Diagnosing Dementia-Related Psychosis: Using Tools and Communicating With Patients and Caregivers

What diagnostic criteria and assessment tools would you use for dementia-related psychosis? What strategies may help when discussing psychosis with patients’ family members? Dr Ballard considers these topics in this brief CME activity.

Abstract

Psychosis is common in patients with dementia; therefore, clinicians should carefully evaluate psychotic symptoms reported by patients or their caregivers. A variety of tools exist for the diagnosis of DRP, such as the Neuropsychiatric Inventory and new diagnostic criteria. It is important to talk with patients and caregivers about the impact of DRP on well-being, their level of distress (and patients’ insight), the potential risks of medication to treat DRP, and the potential course of DRP because, then, it is possible for people to contribute knowledgably to discussions of the best treatment options. Certain techniques can help clinicians communicate with patients and carers about DRP symptomology and appropriate care strategies.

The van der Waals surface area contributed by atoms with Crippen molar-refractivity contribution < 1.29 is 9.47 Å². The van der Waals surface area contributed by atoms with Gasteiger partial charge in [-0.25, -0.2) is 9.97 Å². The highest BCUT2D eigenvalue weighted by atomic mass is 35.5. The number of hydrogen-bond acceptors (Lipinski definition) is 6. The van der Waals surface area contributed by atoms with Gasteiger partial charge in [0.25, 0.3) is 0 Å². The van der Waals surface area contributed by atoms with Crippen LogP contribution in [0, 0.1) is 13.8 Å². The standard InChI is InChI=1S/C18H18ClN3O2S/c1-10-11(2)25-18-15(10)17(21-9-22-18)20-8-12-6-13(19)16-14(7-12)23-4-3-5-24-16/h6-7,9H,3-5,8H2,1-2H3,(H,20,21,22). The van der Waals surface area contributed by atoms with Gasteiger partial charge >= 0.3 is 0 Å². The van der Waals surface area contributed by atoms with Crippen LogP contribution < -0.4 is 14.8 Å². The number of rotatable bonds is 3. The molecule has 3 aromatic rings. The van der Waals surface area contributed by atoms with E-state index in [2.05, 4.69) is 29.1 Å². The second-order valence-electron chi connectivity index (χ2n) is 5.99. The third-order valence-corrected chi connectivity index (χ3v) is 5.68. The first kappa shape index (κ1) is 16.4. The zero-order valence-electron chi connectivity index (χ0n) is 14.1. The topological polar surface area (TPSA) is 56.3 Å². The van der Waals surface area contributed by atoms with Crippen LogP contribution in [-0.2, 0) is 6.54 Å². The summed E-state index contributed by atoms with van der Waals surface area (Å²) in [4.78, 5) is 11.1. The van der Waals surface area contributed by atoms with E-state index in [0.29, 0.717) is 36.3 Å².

From the Series: Dementia-Related Psychosis: Recognition and Treatment

To cite: Ballard C. Diagnosing Dementia-Related Psychosis: Using Tools and Communicating With Patients and Caregivers. J Clin Psychiatry. 2021;82(1):AD19038BR3C.

To share: https://doi.org/10.4088/JCP.AD19038BR3C

© Copyright 2020 Physicians Postgraduate Press, Inc.

Target Audience

  • Primary: Neurologists, Geriatric Psychiatrists, and NPs and PAs who specialize in Neurology and Psychiatry.
  • Secondary: Primary Care Clinicians and Psychiatrists

Learning Objectives

  • Use tools for identification of psychotic symptoms in patients with dementia
Activity summary
Available credit: 
  • 0.50 AMA PRA Category 1 Credit™
  • 0.50 Participation
Activity opens: 
11/25/2020
Activity expires: 
11/30/2022
Cost:
$0.00
Rating: 
0

Support Statement

Supported by an educational grant from ACADIA Pharmaceuticals Inc.

Learning Objective

After completing this educational activity, you should be able to:

  • Use tools for identification of psychotic symptoms in patients with dementia

Release, Review, and Expiration Dates

This brief report activity was published in November 2020 and is eligible for AMA PRA Category 1 Credit™ through November 30, 2022. The latest review of this material was October 2020.

Statement of Need and Purpose